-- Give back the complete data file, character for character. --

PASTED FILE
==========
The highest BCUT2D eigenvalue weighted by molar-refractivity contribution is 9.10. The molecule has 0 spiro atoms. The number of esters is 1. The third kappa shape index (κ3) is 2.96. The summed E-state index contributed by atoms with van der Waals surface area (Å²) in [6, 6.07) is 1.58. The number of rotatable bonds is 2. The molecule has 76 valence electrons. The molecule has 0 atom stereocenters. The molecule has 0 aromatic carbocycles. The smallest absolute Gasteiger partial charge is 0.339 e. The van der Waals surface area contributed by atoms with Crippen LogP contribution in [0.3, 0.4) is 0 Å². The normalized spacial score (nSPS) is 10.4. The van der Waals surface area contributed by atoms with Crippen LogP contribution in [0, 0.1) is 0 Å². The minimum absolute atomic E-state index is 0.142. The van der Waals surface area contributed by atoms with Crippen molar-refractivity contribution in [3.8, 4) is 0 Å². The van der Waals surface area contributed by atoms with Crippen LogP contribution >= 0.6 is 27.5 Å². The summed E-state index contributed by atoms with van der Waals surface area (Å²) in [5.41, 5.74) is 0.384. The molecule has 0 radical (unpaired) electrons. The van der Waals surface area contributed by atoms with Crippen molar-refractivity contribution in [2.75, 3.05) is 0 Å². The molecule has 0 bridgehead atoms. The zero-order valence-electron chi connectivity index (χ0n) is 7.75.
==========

The highest BCUT2D eigenvalue weighted by molar-refractivity contribution is 9.10. The molecule has 0 spiro atoms. The number of esters is 1. The third kappa shape index (κ3) is 2.96. The summed E-state index contributed by atoms with van der Waals surface area (Å²) in [6, 6.07) is 1.58. The number of rotatable bonds is 2. The molecule has 76 valence electrons. The molecule has 0 atom stereocenters. The molecule has 0 aromatic carbocycles. The smallest absolute Gasteiger partial charge is 0.339 e. The van der Waals surface area contributed by atoms with Crippen LogP contribution in [0.3, 0.4) is 0 Å². The normalized spacial score (nSPS) is 10.4. The van der Waals surface area contributed by atoms with Crippen LogP contribution in [0, 0.1) is 0 Å². The minimum absolute atomic E-state index is 0.142. The van der Waals surface area contributed by atoms with Crippen molar-refractivity contribution in [3.8, 4) is 0 Å². The van der Waals surface area contributed by atoms with Crippen LogP contribution >= 0.6 is 27.5 Å². The summed E-state index contributed by atoms with van der Waals surface area (Å²) in [5.41, 5.74) is 0.384. The molecule has 0 radical (unpaired) electrons. The van der Waals surface area contributed by atoms with Crippen molar-refractivity contribution in [2.75, 3.05) is 0 Å². The molecule has 0 bridgehead atoms. The zero-order valence-electron chi connectivity index (χ0n) is 7.75.